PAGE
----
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Wanted - Treatment-free beekeeping speaker

 
Post new topic   Reply to topic    beekeeping forum -> Bee health: the treatment (or not) of bee pests and diseases
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laurencet
New Bee


Joined: 11 Jun 2011
Posts: 3
Location: Yorkshire

PostPosted: Sun Oct 25, 2015 3:01 pm    Post subject: Wanted - Treatment-free beekeeping speaker Reply with quote

Hi all

(with apologies for cross-posting)

my local BKA is putting together its events programme for next year and we'd be interesetd to know of anyone (either volunteers or recommendations) who might be prepared to speak about treatment-free beekeeping.

We're based in Wharfedale in North & West Yorkshire and usually meet on weekday evenings in Ilkley. The attendance at these meetings is usually around 30, somtimes less, and we're almost entirely traditional framed-hive beekeepers with one or two Warre or Horizontal top-bar radicals, so I guess it would be good to hear from someone with experience of going treatment-free in Nationals/Langs.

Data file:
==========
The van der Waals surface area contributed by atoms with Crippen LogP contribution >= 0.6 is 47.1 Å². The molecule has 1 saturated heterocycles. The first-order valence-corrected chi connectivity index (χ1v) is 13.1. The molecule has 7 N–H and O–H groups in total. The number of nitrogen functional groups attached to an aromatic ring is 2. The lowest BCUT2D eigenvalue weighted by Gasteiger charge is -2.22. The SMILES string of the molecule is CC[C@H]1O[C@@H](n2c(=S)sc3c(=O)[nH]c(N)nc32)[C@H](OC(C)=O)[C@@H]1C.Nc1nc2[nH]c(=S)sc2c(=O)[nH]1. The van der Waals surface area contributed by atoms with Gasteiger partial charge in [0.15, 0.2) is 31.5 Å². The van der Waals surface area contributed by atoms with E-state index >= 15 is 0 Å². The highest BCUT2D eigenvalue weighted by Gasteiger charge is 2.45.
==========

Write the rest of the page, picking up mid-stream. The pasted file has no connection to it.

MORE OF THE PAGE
thanks

Laurence
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Quality Top Bar Hives by Andrew Vidler

Conserving wild bees

Research suggests that bumble bee boxes have a very low success rate in actually attracting bees into them. We find that if you create an environment where first of all you can attract mice inside, such as a pile of stones, a drystone wall, paving slabs with intentionally made cavities underneath, this will increase the success rate.

Most bumble bee species need a dry space about the size a football, with a narrow entrance tunnel approximately 2cm in diameter and 20 cm long. Most species nest underground along the base of a linear feature such as a hedge or wall. Sites need to be sheltered and out of direct sunlight.

There is a spectacular display of wild bee hotels here

More about bumblebees and solitary bees here

Information about the Tree Bumblebee (Bombus hypnorum)

Barefoot Beekeeper Podcast



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